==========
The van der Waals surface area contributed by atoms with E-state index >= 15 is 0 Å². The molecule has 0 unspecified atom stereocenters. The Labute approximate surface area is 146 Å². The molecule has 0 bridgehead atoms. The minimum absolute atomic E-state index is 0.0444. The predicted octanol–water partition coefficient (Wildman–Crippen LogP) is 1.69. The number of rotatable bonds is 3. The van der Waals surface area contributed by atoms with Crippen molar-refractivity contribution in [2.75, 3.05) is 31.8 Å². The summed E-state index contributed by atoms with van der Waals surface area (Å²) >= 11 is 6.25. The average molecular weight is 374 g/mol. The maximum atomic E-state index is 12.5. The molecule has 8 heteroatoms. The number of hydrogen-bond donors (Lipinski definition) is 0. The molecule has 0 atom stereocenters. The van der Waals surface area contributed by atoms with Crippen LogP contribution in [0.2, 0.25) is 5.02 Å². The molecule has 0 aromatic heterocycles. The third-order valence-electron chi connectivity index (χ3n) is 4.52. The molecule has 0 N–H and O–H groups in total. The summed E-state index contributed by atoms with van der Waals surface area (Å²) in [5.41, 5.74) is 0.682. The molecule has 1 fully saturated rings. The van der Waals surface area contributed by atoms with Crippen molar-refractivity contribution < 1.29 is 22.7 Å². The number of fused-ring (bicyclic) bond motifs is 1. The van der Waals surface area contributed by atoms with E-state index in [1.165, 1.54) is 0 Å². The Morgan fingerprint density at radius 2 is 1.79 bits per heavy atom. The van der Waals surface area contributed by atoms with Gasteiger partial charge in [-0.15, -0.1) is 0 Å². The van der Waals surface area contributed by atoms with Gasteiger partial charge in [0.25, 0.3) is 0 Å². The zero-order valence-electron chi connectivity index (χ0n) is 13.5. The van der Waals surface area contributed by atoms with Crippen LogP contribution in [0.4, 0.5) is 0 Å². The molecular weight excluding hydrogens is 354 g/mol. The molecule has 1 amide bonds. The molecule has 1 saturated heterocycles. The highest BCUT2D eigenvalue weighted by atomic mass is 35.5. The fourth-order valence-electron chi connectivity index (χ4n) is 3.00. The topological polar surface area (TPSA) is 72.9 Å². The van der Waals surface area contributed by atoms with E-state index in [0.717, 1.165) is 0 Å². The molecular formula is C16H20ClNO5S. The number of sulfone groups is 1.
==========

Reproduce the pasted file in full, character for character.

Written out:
The van der Waals surface area contributed by atoms with E-state index >= 15 is 0 Å². The molecule has 0 unspecified atom stereocenters. The Labute approximate surface area is 146 Å². The molecule has 0 bridgehead atoms. The minimum absolute atomic E-state index is 0.0444. The predicted octanol–water partition coefficient (Wildman–Crippen LogP) is 1.69. The number of rotatable bonds is 3. The van der Waals surface area contributed by atoms with Crippen molar-refractivity contribution in [2.75, 3.05) is 31.8 Å². The summed E-state index contributed by atoms with van der Waals surface area (Å²) >= 11 is 6.25. The average molecular weight is 374 g/mol. The maximum atomic E-state index is 12.5. The molecule has 8 heteroatoms. The number of hydrogen-bond donors (Lipinski definition) is 0. The molecule has 0 atom stereocenters. The van der Waals surface area contributed by atoms with Crippen LogP contribution in [0.2, 0.25) is 5.02 Å². The molecule has 0 aromatic heterocycles. The third-order valence-electron chi connectivity index (χ3n) is 4.52. The molecule has 0 N–H and O–H groups in total. The summed E-state index contributed by atoms with van der Waals surface area (Å²) in [5.41, 5.74) is 0.682. The molecule has 1 fully saturated rings. The van der Waals surface area contributed by atoms with Crippen molar-refractivity contribution < 1.29 is 22.7 Å². The number of fused-ring (bicyclic) bond motifs is 1. The van der Waals surface area contributed by atoms with E-state index in [1.165, 1.54) is 0 Å². The Morgan fingerprint density at radius 2 is 1.79 bits per heavy atom. The van der Waals surface area contributed by atoms with Gasteiger partial charge in [-0.15, -0.1) is 0 Å². The van der Waals surface area contributed by atoms with Gasteiger partial charge in [0.25, 0.3) is 0 Å². The zero-order valence-electron chi connectivity index (χ0n) is 13.5. The van der Waals surface area contributed by atoms with Crippen LogP contribution in [0.4, 0.5) is 0 Å². The molecular weight excluding hydrogens is 354 g/mol. The molecule has 1 amide bonds. The molecule has 1 saturated heterocycles. The highest BCUT2D eigenvalue weighted by atomic mass is 35.5. The fourth-order valence-electron chi connectivity index (χ4n) is 3.00. The topological polar surface area (TPSA) is 72.9 Å². The van der Waals surface area contributed by atoms with E-state index in [0.717, 1.165) is 0 Å². The molecular formula is C16H20ClNO5S. The number of sulfone groups is 1.